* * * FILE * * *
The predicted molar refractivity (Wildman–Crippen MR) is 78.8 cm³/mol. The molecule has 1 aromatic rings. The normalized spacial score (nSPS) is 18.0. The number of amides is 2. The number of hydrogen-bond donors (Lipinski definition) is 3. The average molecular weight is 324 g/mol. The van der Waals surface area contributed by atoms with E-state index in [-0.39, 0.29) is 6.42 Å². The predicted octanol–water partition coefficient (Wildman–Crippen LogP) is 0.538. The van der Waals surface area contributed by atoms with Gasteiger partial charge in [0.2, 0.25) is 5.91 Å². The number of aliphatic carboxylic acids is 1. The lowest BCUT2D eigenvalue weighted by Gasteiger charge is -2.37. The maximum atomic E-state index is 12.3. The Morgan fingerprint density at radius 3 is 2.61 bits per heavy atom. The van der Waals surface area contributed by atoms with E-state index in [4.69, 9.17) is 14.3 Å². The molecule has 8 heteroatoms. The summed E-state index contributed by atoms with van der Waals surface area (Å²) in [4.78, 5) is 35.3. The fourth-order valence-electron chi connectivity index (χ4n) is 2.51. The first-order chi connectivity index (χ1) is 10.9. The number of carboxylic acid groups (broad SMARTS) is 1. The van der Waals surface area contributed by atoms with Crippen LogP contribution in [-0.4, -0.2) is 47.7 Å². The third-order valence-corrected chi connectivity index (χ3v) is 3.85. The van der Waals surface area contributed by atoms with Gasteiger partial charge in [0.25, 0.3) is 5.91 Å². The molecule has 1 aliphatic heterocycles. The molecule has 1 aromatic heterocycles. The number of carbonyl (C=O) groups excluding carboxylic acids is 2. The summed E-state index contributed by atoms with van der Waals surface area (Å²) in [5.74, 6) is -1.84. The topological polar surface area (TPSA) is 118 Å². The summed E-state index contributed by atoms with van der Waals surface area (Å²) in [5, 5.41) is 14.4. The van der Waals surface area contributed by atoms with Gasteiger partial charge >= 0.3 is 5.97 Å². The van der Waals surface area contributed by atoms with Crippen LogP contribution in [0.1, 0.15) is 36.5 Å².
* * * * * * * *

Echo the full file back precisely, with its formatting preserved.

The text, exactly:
The predicted molar refractivity (Wildman–Crippen MR) is 78.8 cm³/mol. The molecule has 1 aromatic rings. The normalized spacial score (nSPS) is 18.0. The number of amides is 2. The number of hydrogen-bond donors (Lipinski definition) is 3. The average molecular weight is 324 g/mol. The van der Waals surface area contributed by atoms with E-state index in [-0.39, 0.29) is 6.42 Å². The predicted octanol–water partition coefficient (Wildman–Crippen LogP) is 0.538. The van der Waals surface area contributed by atoms with Gasteiger partial charge in [0.2, 0.25) is 5.91 Å². The number of aliphatic carboxylic acids is 1. The lowest BCUT2D eigenvalue weighted by Gasteiger charge is -2.37. The maximum atomic E-state index is 12.3. The Morgan fingerprint density at radius 3 is 2.61 bits per heavy atom. The van der Waals surface area contributed by atoms with E-state index in [4.69, 9.17) is 14.3 Å². The molecule has 8 heteroatoms. The summed E-state index contributed by atoms with van der Waals surface area (Å²) in [4.78, 5) is 35.3. The fourth-order valence-electron chi connectivity index (χ4n) is 2.51. The first-order chi connectivity index (χ1) is 10.9. The number of carboxylic acid groups (broad SMARTS) is 1. The van der Waals surface area contributed by atoms with Crippen LogP contribution in [-0.4, -0.2) is 47.7 Å². The third-order valence-corrected chi connectivity index (χ3v) is 3.85. The van der Waals surface area contributed by atoms with Gasteiger partial charge in [0.25, 0.3) is 5.91 Å². The molecule has 1 aliphatic heterocycles. The molecule has 1 aromatic heterocycles. The number of carbonyl (C=O) groups excluding carboxylic acids is 2. The summed E-state index contributed by atoms with van der Waals surface area (Å²) in [5.74, 6) is -1.84. The topological polar surface area (TPSA) is 118 Å². The summed E-state index contributed by atoms with van der Waals surface area (Å²) in [5, 5.41) is 14.4. The van der Waals surface area contributed by atoms with Gasteiger partial charge >= 0.3 is 5.97 Å². The van der Waals surface area contributed by atoms with Crippen LogP contribution in [0.1, 0.15) is 36.5 Å².